Teen birth rates fall to lowest levels since 1960s
TEENAGE pregnancy in Ireland has dropped to levels not seen since the 1960s.
There were 2,043 births to mothers under the age of 20 during 2010, the Central Statistics Office (CSO) said in its latest report.
The figure represents less than 3pc of all babies born that year – the lowest recorded since 1966.
Births to teenage mothers reached a peak in 1999 – at 6.2pc of all newborns.
The CSO also reveals the number of births during 2010 dipped slightly for the first time in five years. Despite the drop – down to 75,174 babies from 75,554 in 2009 – it remained the second-highest in Ireland since 1896. There were 27,961 deaths here that year.
Meanwhile, iconic landmarks will be lit up in purple tonight to honour the 4,500 babies who are born prematurely here every year as part of World Prematurity Day.
Dublin's Mansion House and Liberty Hall, as well as Cork's City Hall, will be illuminated in the regal colour on the second annual day recognising the plight of the 15 million babies born prematurely around the world each year.
Meanwhile, a new study reveals that mothers of premature babies in Ireland have deep-rooted fears about the long-term developmental hurdles their children will face.
A majority of mothers – 87pc – fear their premature babies will be more susceptible to disease as they grow older.
Dr Christopher Howson, author of 'Born Too Soon: The Global Action Report on Preterm Birth', said their worries are not unfounded.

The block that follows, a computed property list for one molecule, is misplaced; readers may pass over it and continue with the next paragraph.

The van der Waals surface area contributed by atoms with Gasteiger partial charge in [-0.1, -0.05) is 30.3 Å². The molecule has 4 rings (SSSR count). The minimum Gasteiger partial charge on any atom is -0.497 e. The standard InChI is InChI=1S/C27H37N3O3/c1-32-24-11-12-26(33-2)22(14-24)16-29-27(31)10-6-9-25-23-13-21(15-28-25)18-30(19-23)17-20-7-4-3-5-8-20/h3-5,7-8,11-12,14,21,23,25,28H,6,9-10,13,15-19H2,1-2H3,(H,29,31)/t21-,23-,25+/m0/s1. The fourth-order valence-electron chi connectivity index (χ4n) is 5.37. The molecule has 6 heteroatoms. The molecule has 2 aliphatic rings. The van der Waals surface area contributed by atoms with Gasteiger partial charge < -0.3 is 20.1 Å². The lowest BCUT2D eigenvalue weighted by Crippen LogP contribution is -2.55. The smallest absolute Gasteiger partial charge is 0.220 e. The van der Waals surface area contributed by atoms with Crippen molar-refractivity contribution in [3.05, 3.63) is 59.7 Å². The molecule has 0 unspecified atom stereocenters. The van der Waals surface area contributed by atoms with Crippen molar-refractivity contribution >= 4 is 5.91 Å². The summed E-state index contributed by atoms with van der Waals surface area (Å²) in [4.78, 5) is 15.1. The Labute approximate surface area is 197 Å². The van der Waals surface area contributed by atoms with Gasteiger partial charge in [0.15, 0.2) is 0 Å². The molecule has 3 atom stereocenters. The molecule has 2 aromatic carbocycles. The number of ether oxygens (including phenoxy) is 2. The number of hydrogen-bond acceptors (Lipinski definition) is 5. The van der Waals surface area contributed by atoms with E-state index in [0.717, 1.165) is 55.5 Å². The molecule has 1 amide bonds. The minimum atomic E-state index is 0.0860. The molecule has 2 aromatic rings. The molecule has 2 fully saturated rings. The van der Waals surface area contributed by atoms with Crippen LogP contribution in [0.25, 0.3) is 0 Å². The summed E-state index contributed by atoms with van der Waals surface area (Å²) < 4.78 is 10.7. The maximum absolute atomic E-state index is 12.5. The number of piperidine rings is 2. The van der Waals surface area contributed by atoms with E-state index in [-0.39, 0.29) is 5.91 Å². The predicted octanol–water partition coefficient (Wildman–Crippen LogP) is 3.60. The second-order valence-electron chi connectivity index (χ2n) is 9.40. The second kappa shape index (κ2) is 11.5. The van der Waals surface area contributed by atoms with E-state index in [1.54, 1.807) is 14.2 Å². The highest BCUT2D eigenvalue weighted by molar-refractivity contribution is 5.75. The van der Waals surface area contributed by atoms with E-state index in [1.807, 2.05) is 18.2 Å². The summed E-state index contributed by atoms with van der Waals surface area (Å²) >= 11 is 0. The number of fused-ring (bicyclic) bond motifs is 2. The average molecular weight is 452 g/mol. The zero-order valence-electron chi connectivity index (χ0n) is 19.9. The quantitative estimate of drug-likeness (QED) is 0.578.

"Babies who are born before they are ready to face the world require special care and face greater risks of serious health problems. . . Prematurity is a growing global issue and it needs to have a place on the health policy agenda of every country," he said.
Meanwhile, media student Eoghan Bell (21), from Culdaff, Co Donegal, knows only too well the heartbreak of losing a premature baby. He was just 20 when his baby daughter Lucy was born a month early in January 2011. Tragically she only lived for two hours. The infant was suffering from what doctors believe was the extremely rare Nager Syndrome, a condition affecting the development of the face, airway and limbs.
"Lucy wasn't here for long. . . but now she will be remembered for helping me and my mum achieve our goal and raise money for charity," he said.
He organised several fundraisers and enlisted the help of his athlete mum, Eilish Bell (46), who ran four marathons in four days for the charity Stillborn and Neonatal Deaths (SANDs) raising close to €2,000, and another €1,850 for the Donegal Hospice.